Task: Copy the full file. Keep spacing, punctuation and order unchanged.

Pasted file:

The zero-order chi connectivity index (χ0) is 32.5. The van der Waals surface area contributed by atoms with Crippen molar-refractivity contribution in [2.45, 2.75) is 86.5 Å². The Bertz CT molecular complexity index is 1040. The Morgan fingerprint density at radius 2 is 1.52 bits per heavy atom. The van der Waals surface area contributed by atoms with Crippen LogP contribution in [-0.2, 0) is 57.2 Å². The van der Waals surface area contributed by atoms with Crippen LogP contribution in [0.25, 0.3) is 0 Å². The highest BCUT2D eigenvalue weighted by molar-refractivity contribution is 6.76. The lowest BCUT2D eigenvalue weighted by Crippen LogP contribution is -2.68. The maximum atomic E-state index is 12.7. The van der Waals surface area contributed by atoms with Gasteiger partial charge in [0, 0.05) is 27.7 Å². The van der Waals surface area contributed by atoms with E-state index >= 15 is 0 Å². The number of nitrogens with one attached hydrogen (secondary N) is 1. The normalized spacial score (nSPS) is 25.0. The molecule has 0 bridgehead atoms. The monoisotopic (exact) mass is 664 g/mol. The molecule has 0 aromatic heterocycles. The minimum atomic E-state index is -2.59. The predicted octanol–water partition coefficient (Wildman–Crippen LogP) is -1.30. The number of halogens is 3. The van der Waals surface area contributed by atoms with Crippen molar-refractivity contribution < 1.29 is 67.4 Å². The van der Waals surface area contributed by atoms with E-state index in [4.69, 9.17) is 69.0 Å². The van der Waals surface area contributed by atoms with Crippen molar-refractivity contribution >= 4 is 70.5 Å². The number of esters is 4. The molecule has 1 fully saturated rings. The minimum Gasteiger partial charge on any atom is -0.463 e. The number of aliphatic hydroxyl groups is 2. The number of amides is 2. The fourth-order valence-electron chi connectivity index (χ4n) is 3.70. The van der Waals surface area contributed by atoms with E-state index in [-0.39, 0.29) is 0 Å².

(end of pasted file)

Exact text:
The zero-order chi connectivity index (χ0) is 32.5. The van der Waals surface area contributed by atoms with Crippen molar-refractivity contribution in [2.45, 2.75) is 86.5 Å². The Bertz CT molecular complexity index is 1040. The Morgan fingerprint density at radius 2 is 1.52 bits per heavy atom. The van der Waals surface area contributed by atoms with Crippen LogP contribution in [-0.2, 0) is 57.2 Å². The van der Waals surface area contributed by atoms with Crippen LogP contribution in [0.25, 0.3) is 0 Å². The highest BCUT2D eigenvalue weighted by molar-refractivity contribution is 6.76. The lowest BCUT2D eigenvalue weighted by Crippen LogP contribution is -2.68. The maximum atomic E-state index is 12.7. The van der Waals surface area contributed by atoms with Gasteiger partial charge in [0, 0.05) is 27.7 Å². The van der Waals surface area contributed by atoms with E-state index >= 15 is 0 Å². The number of nitrogens with one attached hydrogen (secondary N) is 1. The normalized spacial score (nSPS) is 25.0. The molecule has 0 bridgehead atoms. The monoisotopic (exact) mass is 664 g/mol. The molecule has 0 aromatic heterocycles. The minimum atomic E-state index is -2.59. The predicted octanol–water partition coefficient (Wildman–Crippen LogP) is -1.30. The number of halogens is 3. The van der Waals surface area contributed by atoms with Crippen molar-refractivity contribution < 1.29 is 67.4 Å². The van der Waals surface area contributed by atoms with E-state index in [4.69, 9.17) is 69.0 Å². The van der Waals surface area contributed by atoms with Crippen molar-refractivity contribution >= 4 is 70.5 Å². The number of esters is 4. The molecule has 1 fully saturated rings. The minimum Gasteiger partial charge on any atom is -0.463 e. The number of aliphatic hydroxyl groups is 2. The number of amides is 2. The fourth-order valence-electron chi connectivity index (χ4n) is 3.70. The van der Waals surface area contributed by atoms with E-state index in [-0.39, 0.29) is 0 Å².